Chris Kalima underwater takeoff World Bodysurfing Championships

Porpoise: The Underwater Takeoff

The way by which a bodysurfer enters into relations with each new wave can open up a range of options or significantly limit them. Once you have mastered your takeoff I would suggest mixing in the porpoise to experience bodysurfing differently. This maneuver is not only beautiful to observe, but a sensory delight.

The aptly named maneuver has been around a long time. Judge Robert Gardner wrote about the Underwater Take Off in his 1972 classic The Art of Body Surfing. He writes, “The underwater take off is another rather spectacular and popular technique-but a lot of good waves have been lost by people who don’t know how to do it properly.” This maxim holds true today.

I can remember first seeing some old timers doing it at a State Park beach. As the wave approached, their bobbing heads submerged and they would punch through the wave face as it began breaking. This was new to me and I was left in awe of their ability to put their bodies exactly where they needed to be without being able to see the wave breaking in front of them. This is the same thought, I suspect, many gawkers have when they catch a glimpse of the porpoising bodysurfer for the very first time.

The standard porpoise takeoff begins as the wave is approaching. Rider will swim to the spot and then turn to face the beach. Just prior to the wave’s approach, the rider submerges diagonally to the water’s surface drawing arms above the head and fins in a ready position. As if there were a wall to push off from, the rider then pushes/pulls at the precise moment the wave’s energy has reached them. To the uninitiated, it will be surprising just how easy it is to utilize the swell of energy beneath the wave’s surface. Once the rider’s body is moving in the right direction and at a speed congruent to the wave it is almost a feeling of the wave taking over. There is a sweet spot behind the surface of the breaking wave where the Ocean pulls the rider along. In the traditional porpoise take off the rider uses this energy to burst through the face and then continue their ride in whatever manner they wish.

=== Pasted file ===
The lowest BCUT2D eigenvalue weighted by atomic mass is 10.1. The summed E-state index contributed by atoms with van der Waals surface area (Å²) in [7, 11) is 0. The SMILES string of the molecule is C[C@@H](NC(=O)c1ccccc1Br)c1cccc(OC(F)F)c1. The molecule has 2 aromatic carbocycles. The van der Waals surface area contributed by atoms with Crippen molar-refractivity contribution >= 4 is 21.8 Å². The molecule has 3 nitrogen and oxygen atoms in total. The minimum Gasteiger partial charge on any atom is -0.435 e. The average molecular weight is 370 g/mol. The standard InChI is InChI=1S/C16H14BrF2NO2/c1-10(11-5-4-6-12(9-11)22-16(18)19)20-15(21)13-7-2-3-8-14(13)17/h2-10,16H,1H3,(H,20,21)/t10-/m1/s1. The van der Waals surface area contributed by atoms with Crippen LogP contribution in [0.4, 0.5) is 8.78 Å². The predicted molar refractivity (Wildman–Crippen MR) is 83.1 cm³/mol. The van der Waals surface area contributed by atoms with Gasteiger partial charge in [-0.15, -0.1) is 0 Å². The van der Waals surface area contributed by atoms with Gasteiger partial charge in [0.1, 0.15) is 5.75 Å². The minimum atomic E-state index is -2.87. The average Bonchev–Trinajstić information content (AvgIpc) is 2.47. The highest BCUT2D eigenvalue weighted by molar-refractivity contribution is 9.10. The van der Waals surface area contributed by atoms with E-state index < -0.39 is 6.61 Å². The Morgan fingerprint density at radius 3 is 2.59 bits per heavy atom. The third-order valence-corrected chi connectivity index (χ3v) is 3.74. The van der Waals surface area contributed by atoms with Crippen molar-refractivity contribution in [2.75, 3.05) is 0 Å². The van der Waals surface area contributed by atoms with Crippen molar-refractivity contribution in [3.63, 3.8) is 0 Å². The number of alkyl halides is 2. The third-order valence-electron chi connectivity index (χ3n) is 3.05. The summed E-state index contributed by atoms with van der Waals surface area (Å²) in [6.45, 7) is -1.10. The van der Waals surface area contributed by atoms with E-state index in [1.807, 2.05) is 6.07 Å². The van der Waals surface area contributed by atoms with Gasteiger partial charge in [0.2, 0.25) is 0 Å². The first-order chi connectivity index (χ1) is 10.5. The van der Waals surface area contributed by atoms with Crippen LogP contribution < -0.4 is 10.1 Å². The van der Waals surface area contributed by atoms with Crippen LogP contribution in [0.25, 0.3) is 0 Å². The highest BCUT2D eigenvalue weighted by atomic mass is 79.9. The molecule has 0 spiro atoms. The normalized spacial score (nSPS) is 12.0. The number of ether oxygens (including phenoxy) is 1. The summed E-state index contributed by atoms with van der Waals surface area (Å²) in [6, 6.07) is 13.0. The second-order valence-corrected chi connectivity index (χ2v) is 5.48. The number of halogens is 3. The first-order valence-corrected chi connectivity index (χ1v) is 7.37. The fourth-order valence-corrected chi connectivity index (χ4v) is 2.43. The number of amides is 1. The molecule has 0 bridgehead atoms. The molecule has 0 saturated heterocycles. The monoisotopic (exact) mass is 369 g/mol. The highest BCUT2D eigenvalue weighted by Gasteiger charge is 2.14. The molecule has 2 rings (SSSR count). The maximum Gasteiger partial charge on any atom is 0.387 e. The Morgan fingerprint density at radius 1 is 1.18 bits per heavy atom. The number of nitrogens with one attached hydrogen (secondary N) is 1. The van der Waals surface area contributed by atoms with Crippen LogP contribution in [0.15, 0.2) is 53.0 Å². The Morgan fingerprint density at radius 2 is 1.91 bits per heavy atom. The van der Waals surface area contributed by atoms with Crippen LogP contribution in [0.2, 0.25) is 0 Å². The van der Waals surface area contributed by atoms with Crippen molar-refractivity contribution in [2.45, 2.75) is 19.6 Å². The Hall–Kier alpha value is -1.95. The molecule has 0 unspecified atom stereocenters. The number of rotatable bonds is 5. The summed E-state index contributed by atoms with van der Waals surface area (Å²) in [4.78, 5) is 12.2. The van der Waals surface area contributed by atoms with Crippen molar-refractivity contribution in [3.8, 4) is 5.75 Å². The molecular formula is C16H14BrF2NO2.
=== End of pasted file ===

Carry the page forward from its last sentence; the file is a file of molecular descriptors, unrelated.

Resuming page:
There are, as always, variations on this maneuver. Some bodysurfers milk the underwater action until the last possible second before breaching as the wave is breaking. If you attend bodysurfing competitions, you’re like to see bodysurfers porpoising in the middle of a ride. Occasionally you’ll see a rider breach in a reversed position as they submerged.  It does take practice and skill to master these moves, as each requires utilizing the wave’s energy perfectly so as not to squander a good wave.

As you explore new riding techniques stay safe and have fun. Expect that you’ll mess up a few waves and with this technique especially, you’ll go over the falls once or twice before you get the timing right. It might be a good idea to try this first where you can push off the bottom to gain speed easier. Obviously this puts you closer to the ground when you come bursting out of the wave, so prepare accordingly.



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Swell Lines Magazine

Bodysurfing yarns woven 'tween crest & trough